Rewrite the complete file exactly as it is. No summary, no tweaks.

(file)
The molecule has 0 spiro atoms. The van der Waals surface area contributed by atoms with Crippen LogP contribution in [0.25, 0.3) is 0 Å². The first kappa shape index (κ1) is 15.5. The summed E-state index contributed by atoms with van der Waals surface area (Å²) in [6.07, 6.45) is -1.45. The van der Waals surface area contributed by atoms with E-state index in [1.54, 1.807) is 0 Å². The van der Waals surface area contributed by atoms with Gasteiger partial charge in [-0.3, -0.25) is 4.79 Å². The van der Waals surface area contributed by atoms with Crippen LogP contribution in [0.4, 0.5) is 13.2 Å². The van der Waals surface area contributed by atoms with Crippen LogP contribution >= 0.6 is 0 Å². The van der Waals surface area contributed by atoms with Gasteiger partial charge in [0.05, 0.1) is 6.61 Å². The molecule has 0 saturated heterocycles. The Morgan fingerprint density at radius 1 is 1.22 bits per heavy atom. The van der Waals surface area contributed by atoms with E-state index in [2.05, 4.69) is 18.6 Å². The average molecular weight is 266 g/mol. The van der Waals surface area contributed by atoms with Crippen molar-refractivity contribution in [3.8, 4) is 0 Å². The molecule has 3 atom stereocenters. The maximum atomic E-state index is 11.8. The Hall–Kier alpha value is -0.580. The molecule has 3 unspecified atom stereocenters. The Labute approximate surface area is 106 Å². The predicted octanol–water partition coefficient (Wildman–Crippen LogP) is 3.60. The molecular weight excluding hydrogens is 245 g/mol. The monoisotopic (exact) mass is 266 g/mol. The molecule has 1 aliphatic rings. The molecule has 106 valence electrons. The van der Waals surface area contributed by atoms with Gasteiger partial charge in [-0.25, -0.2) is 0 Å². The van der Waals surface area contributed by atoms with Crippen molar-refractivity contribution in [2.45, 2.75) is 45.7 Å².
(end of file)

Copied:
The molecule has 0 spiro atoms. The van der Waals surface area contributed by atoms with Crippen LogP contribution in [0.25, 0.3) is 0 Å². The first kappa shape index (κ1) is 15.5. The summed E-state index contributed by atoms with van der Waals surface area (Å²) in [6.07, 6.45) is -1.45. The van der Waals surface area contributed by atoms with E-state index in [1.54, 1.807) is 0 Å². The van der Waals surface area contributed by atoms with Gasteiger partial charge in [-0.3, -0.25) is 4.79 Å². The van der Waals surface area contributed by atoms with Crippen LogP contribution in [0.4, 0.5) is 13.2 Å². The van der Waals surface area contributed by atoms with Crippen LogP contribution >= 0.6 is 0 Å². The van der Waals surface area contributed by atoms with Gasteiger partial charge in [0.05, 0.1) is 6.61 Å². The molecule has 0 saturated heterocycles. The Morgan fingerprint density at radius 1 is 1.22 bits per heavy atom. The van der Waals surface area contributed by atoms with E-state index in [2.05, 4.69) is 18.6 Å². The average molecular weight is 266 g/mol. The van der Waals surface area contributed by atoms with Crippen molar-refractivity contribution in [3.8, 4) is 0 Å². The molecule has 3 atom stereocenters. The maximum atomic E-state index is 11.8. The Hall–Kier alpha value is -0.580. The molecule has 3 unspecified atom stereocenters. The Labute approximate surface area is 106 Å². The predicted octanol–water partition coefficient (Wildman–Crippen LogP) is 3.60. The molecular weight excluding hydrogens is 245 g/mol. The monoisotopic (exact) mass is 266 g/mol. The molecule has 1 aliphatic rings. The molecule has 106 valence electrons. The van der Waals surface area contributed by atoms with Gasteiger partial charge in [-0.25, -0.2) is 0 Å². The van der Waals surface area contributed by atoms with Crippen molar-refractivity contribution in [2.45, 2.75) is 45.7 Å².